She was best known for her roles in British television comedies and films during the 1940s to the 1960s. Cannon began her career in Australia before moving to England in the 1930s, where she quickly established herself as a talented actress.

She went on to appear in a number of popular British productions such as "The Belles of St Trinians," "Carry On Nurse," and "Dixon of Dock Green" among others. Throughout her career, Cannon was also known for her comedic talent and her ability to play a wide range of characters, from serious to comedic roles.

In addition to her work on screen, Cannon was also a talented stage performer, appearing in a number of West End productions. Despite facing many personal challenges throughout her life, including the loss of her husband and several health issues, Cannon continued to act until her death in 1972 at the age of 66.

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Glenda Farrell

Glenda Farrell (June 30, 1904 Enid-May 1, 1971 New York City) was an American actor. She had one child, Tommy Farrell.

She died in lung cancer.

Farrell began her acting career in vaudeville and made her film debut in 1929. She appeared in over 100 films during her career, often playing tough-talking, fast-talking dames or wisecracking reporters. Some of her notable films include "Little Caesar" (1931), "I Am a Fugitive from a Chain Gang" (1932), and "Torrid Zone" (1940). Farrell also appeared on Broadway and in television shows such as "The Dick Van Dyke Show" and "77 Sunset Strip." In addition to acting, Farrell was involved in charities supporting the fight against cancer, after her husband and son were both diagnosed with the disease.

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Jean Wallace

Jean Wallace (October 12, 1923 Chicago-February 14, 1990 Beverly Hills) also known as Jean Walasek was an American actor. She had three children, Thomas Jefferson Tone, Pascal Franchot Tone and Cornel Wallace Wilde Jr..

She died in gastrointestinal bleeding.

Jean Wallace began her acting career in the 1940s and appeared in several films and television shows throughout her career. She is best known for her roles in the films "The Big Combo" (1955) and "The Man Who Died Twice" (1958). Wallace was married to fellow actor Cornel Wilde from 1943 until their divorce in 1981. In addition to her acting career, Wallace was also an avid equestrian and competed in horse shows. She passed away in 1990 at the age of 66.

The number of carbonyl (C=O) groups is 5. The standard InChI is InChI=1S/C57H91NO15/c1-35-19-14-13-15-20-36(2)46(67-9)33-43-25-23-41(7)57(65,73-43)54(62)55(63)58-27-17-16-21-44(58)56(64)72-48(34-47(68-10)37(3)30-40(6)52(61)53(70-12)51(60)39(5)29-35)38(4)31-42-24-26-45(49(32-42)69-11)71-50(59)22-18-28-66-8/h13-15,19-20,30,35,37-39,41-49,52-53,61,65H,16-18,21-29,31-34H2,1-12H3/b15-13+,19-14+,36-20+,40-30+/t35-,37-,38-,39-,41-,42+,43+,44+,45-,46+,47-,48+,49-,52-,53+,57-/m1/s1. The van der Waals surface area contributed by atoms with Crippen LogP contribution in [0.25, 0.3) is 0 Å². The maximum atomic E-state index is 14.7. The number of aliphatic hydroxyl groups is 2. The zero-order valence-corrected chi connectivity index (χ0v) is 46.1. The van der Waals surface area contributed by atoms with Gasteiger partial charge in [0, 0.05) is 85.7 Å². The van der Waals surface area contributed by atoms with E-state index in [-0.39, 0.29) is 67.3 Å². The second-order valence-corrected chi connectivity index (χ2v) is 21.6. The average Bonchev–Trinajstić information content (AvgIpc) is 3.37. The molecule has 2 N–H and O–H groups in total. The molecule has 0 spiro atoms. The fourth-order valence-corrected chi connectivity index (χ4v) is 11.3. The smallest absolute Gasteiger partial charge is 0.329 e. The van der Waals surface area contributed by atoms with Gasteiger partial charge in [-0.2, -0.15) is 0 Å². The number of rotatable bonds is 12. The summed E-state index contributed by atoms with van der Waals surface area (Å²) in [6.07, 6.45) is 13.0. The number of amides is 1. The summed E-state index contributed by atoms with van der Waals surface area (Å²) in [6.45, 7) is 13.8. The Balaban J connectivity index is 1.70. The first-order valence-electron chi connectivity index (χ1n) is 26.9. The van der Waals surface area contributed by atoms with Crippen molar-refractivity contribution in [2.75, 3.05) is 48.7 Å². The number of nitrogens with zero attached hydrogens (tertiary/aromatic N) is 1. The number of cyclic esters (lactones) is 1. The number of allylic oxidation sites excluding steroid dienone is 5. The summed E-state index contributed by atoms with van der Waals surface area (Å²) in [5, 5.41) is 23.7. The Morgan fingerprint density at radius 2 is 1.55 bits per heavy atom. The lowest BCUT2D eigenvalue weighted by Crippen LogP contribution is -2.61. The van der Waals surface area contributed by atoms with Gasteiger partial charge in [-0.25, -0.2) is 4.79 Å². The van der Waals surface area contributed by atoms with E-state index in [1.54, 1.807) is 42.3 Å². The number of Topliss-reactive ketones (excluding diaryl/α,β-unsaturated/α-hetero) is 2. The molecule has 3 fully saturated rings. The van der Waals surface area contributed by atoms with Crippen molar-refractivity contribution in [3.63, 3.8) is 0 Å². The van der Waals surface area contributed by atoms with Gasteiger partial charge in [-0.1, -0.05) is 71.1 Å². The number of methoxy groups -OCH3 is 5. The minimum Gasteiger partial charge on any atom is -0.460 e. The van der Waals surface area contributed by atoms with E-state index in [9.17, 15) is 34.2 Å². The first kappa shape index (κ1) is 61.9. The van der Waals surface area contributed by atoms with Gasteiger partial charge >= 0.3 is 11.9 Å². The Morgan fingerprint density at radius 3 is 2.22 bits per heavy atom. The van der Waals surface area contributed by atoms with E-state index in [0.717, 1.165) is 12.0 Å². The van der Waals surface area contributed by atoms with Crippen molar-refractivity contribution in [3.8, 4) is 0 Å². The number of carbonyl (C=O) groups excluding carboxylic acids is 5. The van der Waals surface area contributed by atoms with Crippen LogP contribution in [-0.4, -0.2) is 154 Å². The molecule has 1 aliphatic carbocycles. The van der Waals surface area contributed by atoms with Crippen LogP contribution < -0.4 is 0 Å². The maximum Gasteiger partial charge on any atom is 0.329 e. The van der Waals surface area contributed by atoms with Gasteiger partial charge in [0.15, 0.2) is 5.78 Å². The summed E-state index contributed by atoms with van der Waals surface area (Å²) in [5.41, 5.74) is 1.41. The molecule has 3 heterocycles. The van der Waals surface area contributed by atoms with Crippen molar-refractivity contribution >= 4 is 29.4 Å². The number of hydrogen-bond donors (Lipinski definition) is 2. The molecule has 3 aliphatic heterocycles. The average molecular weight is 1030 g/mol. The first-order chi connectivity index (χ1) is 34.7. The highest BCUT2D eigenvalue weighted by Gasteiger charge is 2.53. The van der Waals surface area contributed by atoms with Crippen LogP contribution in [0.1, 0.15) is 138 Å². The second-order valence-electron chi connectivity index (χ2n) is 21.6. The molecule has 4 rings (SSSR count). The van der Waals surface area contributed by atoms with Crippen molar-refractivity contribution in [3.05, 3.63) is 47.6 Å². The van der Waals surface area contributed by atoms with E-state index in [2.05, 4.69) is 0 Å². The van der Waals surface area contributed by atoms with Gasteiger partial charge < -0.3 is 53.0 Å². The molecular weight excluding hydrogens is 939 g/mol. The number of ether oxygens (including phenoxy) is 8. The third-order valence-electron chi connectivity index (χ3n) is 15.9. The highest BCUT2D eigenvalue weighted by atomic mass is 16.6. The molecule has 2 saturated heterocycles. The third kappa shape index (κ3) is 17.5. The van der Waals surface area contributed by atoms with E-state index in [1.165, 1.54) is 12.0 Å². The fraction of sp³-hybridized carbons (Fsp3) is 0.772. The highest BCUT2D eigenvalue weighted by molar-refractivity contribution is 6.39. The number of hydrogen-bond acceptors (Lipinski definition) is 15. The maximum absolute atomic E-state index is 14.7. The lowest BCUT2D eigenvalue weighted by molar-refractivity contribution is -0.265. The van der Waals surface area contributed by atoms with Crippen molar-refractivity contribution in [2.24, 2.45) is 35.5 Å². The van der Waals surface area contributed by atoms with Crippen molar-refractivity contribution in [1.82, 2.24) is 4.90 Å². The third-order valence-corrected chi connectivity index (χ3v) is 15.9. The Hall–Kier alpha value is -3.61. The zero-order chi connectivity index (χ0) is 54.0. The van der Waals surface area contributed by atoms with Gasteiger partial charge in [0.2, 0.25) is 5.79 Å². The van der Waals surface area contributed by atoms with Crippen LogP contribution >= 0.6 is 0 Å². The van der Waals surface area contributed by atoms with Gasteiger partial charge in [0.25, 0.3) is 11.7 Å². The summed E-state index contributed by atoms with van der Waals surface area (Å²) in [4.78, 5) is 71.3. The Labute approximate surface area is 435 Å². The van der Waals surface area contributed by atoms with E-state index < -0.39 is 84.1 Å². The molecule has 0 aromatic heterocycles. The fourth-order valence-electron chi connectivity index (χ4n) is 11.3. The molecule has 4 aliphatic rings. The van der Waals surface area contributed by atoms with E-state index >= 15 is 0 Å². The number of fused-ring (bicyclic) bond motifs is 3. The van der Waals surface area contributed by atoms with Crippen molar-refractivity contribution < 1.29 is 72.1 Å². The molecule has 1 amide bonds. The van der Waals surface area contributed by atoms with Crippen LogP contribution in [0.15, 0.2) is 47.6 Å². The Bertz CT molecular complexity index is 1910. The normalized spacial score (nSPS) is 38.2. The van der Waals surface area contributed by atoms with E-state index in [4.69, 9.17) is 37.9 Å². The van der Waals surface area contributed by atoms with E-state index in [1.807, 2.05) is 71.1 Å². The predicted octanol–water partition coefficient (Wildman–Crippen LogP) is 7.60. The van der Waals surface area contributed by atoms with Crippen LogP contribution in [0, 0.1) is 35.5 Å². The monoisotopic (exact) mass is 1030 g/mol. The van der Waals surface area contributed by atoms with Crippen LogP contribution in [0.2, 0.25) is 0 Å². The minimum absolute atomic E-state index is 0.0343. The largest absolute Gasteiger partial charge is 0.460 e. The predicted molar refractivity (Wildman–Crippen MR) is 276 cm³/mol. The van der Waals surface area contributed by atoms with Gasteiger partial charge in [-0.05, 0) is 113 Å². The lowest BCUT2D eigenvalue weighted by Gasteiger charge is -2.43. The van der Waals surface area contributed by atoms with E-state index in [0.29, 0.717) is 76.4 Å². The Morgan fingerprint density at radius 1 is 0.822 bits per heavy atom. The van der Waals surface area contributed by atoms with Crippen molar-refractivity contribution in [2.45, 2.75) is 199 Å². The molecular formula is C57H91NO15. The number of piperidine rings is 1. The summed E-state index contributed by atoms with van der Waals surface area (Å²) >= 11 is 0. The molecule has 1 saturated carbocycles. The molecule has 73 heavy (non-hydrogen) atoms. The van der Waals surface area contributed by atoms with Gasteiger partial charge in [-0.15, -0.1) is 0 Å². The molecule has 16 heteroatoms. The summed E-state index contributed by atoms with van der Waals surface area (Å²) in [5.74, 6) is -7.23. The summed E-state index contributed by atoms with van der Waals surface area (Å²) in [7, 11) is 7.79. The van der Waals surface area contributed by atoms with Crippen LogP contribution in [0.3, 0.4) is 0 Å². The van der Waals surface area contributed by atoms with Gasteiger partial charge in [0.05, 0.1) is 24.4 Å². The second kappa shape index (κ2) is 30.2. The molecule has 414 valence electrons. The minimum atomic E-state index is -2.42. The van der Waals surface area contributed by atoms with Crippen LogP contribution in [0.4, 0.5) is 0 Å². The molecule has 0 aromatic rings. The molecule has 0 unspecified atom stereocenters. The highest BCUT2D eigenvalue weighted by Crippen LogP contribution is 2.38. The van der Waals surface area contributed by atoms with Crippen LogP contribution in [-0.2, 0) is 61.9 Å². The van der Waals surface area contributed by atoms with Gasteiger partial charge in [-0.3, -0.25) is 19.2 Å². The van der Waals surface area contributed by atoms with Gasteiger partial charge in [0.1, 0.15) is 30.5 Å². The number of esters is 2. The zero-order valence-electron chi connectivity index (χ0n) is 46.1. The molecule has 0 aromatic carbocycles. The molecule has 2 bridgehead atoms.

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Jill Clayburgh

Jill Clayburgh (April 30, 1944 New York City-November 5, 2010 Lakeville) was an American actor. She had two children, Lily Rabe and Michael Rabe.

She died in leukemia.

Jill Clayburgh rose to prominence in the 1970s with her powerful performances in films like "An Unmarried Woman" and "Starting Over." She received critical acclaim for her work in both film and theater, earning four Tony Award nominations throughout her career for her work on the stage. Clayburgh was known for her naturalistic acting style and her ability to portray complex and nuanced characters. In addition to her acting work, she was an outspoken advocate for women's rights and was known for her support of various feminist causes. Her legacy continues to influence the world of film and theater to this day.

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Joan Rice

Joan Rice (February 3, 1930 West Derby-January 1, 1997 Maidenhead) was a British actor.

She was best known for her performances in popular films such as "The Story of Robin Hood and His Merrie Men" (1952), "His Majesty O'Keefe" (1954), and "The Gamma People" (1956). Rice began her acting career with a few uncredited roles in films, but soon gained attention for her talent and was cast in lead roles. She was known for her charming and beautiful persona and was often compared to legendary actor Audrey Hepburn.

Rice's career spanned over two decades during which she appeared in several successful films and television shows. She also made appearances on stage, most notably in the West End production of "A Hatful of Rain" in 1956. Rice retired from acting in the 1960s, but remained a popular figure and was often invited as a guest on TV shows.

Throughout her career, Rice faced personal struggles, including a battle with alcoholism. She eventually overcame her addiction and became an advocate for addiction recovery programs. Rice passed away in 1997 in Maidenhead, England, leaving behind a legacy as one of Britain's most beloved actors of the mid-twentieth century.

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June Duprez

June Duprez (May 14, 1918 Teddington-October 30, 1984 London) was a British actor.

She began her acting career in the mid-1930s and became known for her roles in films such as "The Thief of Bagdad" (1940) and "And Then There Were None" (1945). After appearing in several films, she took a break from acting to focus on her personal life.

In the 1950s, she returned to acting and worked in various productions, including television shows and stage plays. She also appeared in several British and American films such as "The Saint's Return" (1953) and "Seven Thunders" (1957).